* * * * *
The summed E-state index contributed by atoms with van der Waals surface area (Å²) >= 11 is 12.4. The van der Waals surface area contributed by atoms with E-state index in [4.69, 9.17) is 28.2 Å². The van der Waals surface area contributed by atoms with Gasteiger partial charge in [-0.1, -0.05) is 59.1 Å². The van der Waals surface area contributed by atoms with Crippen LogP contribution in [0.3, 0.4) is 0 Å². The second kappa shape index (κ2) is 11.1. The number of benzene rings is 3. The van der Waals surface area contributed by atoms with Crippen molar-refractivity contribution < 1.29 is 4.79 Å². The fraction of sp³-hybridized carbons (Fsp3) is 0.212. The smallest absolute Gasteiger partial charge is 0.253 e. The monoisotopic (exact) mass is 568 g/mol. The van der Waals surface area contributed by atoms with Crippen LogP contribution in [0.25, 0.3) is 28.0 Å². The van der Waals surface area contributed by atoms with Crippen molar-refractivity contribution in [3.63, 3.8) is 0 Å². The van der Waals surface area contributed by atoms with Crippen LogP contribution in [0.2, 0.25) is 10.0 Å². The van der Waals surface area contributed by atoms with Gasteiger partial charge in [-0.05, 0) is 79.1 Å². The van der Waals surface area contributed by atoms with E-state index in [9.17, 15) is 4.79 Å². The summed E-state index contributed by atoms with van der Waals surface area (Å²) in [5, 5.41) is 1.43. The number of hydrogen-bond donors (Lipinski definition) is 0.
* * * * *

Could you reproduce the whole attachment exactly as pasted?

The summed E-state index contributed by atoms with van der Waals surface area (Å²) >= 11 is 12.4. The van der Waals surface area contributed by atoms with E-state index in [4.69, 9.17) is 28.2 Å². The van der Waals surface area contributed by atoms with Gasteiger partial charge in [-0.1, -0.05) is 59.1 Å². The van der Waals surface area contributed by atoms with Crippen LogP contribution in [0.3, 0.4) is 0 Å². The second kappa shape index (κ2) is 11.1. The number of benzene rings is 3. The van der Waals surface area contributed by atoms with Crippen molar-refractivity contribution < 1.29 is 4.79 Å². The fraction of sp³-hybridized carbons (Fsp3) is 0.212. The smallest absolute Gasteiger partial charge is 0.253 e. The monoisotopic (exact) mass is 568 g/mol. The van der Waals surface area contributed by atoms with Crippen LogP contribution in [0.25, 0.3) is 28.0 Å². The van der Waals surface area contributed by atoms with Crippen molar-refractivity contribution in [3.63, 3.8) is 0 Å². The van der Waals surface area contributed by atoms with Crippen LogP contribution in [0.2, 0.25) is 10.0 Å². The van der Waals surface area contributed by atoms with Gasteiger partial charge in [-0.05, 0) is 79.1 Å². The van der Waals surface area contributed by atoms with E-state index in [9.17, 15) is 4.79 Å². The summed E-state index contributed by atoms with van der Waals surface area (Å²) in [5, 5.41) is 1.43. The number of hydrogen-bond donors (Lipinski definition) is 0.